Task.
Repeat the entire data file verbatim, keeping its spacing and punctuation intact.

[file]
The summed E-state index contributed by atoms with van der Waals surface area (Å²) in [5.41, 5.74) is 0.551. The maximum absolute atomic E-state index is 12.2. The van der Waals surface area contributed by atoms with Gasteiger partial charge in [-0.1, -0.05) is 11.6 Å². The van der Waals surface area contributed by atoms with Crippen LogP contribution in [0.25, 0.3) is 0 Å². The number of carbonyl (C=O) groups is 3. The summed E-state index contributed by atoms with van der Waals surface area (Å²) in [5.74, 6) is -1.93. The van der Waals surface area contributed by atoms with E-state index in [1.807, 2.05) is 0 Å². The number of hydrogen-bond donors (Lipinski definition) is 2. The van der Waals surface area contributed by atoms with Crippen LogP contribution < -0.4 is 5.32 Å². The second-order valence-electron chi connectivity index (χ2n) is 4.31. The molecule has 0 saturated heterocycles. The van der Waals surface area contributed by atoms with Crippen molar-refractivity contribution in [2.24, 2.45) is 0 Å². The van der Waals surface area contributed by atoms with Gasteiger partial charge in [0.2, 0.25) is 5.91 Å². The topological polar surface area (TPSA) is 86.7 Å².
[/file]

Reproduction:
The summed E-state index contributed by atoms with van der Waals surface area (Å²) in [5.41, 5.74) is 0.551. The maximum absolute atomic E-state index is 12.2. The van der Waals surface area contributed by atoms with Gasteiger partial charge in [-0.1, -0.05) is 11.6 Å². The van der Waals surface area contributed by atoms with Crippen LogP contribution in [0.25, 0.3) is 0 Å². The number of carbonyl (C=O) groups is 3. The summed E-state index contributed by atoms with van der Waals surface area (Å²) in [5.74, 6) is -1.93. The van der Waals surface area contributed by atoms with E-state index in [1.807, 2.05) is 0 Å². The number of hydrogen-bond donors (Lipinski definition) is 2. The van der Waals surface area contributed by atoms with Crippen LogP contribution < -0.4 is 5.32 Å². The second-order valence-electron chi connectivity index (χ2n) is 4.31. The molecule has 0 saturated heterocycles. The van der Waals surface area contributed by atoms with Crippen molar-refractivity contribution in [2.24, 2.45) is 0 Å². The van der Waals surface area contributed by atoms with Gasteiger partial charge in [0.2, 0.25) is 5.91 Å². The topological polar surface area (TPSA) is 86.7 Å².